Paakki and colleagues found both types of FC alterations in the DMN in children with ASD using regional homogeneity (ReHo), an alternative method that measures local synchronization of spontaneous fMRI (BOLD) signal activity of voxels within a given cluster (92). ReHo analysis of rs-fMRI data is very useful for examining local connectivity but cannot capture global or long range FC. The study demonstrated dominant right hemisphere alterations in ASD resting-state brain activity for areas previously exhibiting abnormal stimuli or task-related functionality in fMRI behavioral experiments and in DMN- associated regions (92). Decreased ReHo, equivalent to under-connectivity, was found in the right-superior temporal sulcus and right insula, areas that are associated with atypical sensory processing and problems with multisensory input integration (92).
Several groups have reported OC lateralizing to the right hemisphere (82, 99). Maximo and colleagues used a combination of ReHo and local density analysis from graph theory to demonstrate right hemisphere OC and left hemisphere under-connectivity in an early adolescent ASD population (82). Cardinale and colleagues came to a similar conclusion, reporting a rightward shift in increased intra-hemispheric connectivity and a decrease in left hemisphere connectivity using ICA methodology (59). The strong similarity in findings of these studies is likely attributed to similar age ranges represented across studies and use of whole brain analysis techniques. However, these studies are limited by use of ReHo analysis which does not allow for exploration of global connectivity. Now, we turn our attention to articles that use whole brain analytical techniques like graph theory to explore local and global connectivity alterations in ASD.
Early studies using SOM revealed a pattern of local OC and long distance under-connectivity in ASD, with reduced interhemispheric connectivity specific to the sensorimotor cortex, anterior insula, fusiform gyrus, superior temporal gyrus, and superior parietal lobule (55). Adolescents with ASD showed reduced short- and long-range connectivity within functional systems (measured by reduced functional integration), but stronger connectivity between functional systems (revealed by reduced functional segregation). This finding was particularly noticeable in default and higher order visual areas using graph theory analyses (98).
These findings support an emerging theory of less segregation within functional networks in ASD and more diffuse connectivity between networks. Increased diffuse connectivity provides a framework where reports of under- and over-connectivity can coexist because traditionally strong connections are weakened and new connections are present. Further support suggests a shift toward randomized or distributed network organization in ASD adults, evidenced by decreases in clustering coefficient and path length (73). There are reports of significantly altered organization of hub nodes in ASD adults, with a loss of “hubness” in select nodes [bilateral STS, right dorsal lateral prefrontal cortex (LPFC), and PrC] (73).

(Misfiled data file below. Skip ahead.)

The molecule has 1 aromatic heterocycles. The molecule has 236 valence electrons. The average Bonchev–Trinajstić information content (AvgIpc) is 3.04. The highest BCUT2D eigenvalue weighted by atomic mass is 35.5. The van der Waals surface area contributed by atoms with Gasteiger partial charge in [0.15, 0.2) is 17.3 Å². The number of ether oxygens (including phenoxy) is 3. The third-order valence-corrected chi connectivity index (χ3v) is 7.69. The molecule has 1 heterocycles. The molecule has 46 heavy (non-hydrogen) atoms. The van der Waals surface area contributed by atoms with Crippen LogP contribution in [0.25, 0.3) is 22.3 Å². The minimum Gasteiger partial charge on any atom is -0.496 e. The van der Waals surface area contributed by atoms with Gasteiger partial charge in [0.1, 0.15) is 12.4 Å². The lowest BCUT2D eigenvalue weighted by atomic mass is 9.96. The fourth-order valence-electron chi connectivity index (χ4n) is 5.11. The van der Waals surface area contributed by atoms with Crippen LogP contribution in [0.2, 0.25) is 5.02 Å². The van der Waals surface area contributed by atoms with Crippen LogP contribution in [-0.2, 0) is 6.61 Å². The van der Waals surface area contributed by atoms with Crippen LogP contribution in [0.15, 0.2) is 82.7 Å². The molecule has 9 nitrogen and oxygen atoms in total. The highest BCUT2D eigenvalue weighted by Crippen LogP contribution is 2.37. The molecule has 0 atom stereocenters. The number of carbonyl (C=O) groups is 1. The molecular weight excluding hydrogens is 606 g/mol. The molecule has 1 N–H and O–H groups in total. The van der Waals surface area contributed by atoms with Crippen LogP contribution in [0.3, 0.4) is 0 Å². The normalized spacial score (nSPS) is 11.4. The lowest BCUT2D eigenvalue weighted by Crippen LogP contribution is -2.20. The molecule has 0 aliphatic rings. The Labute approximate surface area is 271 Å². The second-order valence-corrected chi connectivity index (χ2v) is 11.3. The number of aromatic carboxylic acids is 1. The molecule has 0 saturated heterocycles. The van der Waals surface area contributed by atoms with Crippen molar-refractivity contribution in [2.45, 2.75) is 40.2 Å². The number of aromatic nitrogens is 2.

A recent publication used graph theory to address both inter- and intra-hemispheric FC in several rs-fMRI studies in adults with ASD using the ABIDE data set (71). They reported both over- and under-connectivity compared to controls, but found that FC patterns observed in typical controls were replaced by individual alterations in ASD patients (71). The diversity of literature results likely stem from the heterogeneous nature of ASD, whereby individual differences in FC organization, the idiosyncratic ASD connectivity maps, are themselves the best core feature of ASD (71). In summary, findings indicate global FC changes and suggest that difficulty in finding a predominant trend or type of change in ASD is due to the uniqueness of ASD for each individual.
With whole brain analysis suggesting a more diffuse pattern of connectivity for brain networks in ASD, we return to studies focused on the DMN to explore whether this holds true. Lynch and colleagues examined DMN connectivity in children with ASD and found OC of the PCC and retrosplenial cortex, primarily with medial and anterolateral cortices (81). OC of DMN-related circuits was positively correlated with social impairment severity. While under-connectivity was found between the PrC and visual cortex, basal ganglia, and locally with the posteriormedial cortex, the greater abundance of OC suggests that childhood ASD may be more characterized by OC (81).
A recent study conducted by Yerys and colleagues provides valuable insight into DMN rs-fMRI changes in non-medicated ASD children. As expected, functional under-connectivity was present between the medial prefrontal cortex (mPFC) and PCC regions of the DMN in ASD subjects (114). Furthermore, the degree of under-connectivity was associated with more severe social deficits. In addition, a combination of under- and over- connectivity between several DMN nodes and visual, subcortical motor, somatosensory, salience, ventral attention, and reward networks was found using seed-based analyses (114). When network analysis methods were utilized, the ASD group showed OC of the DMN with other networks compared to controls (114).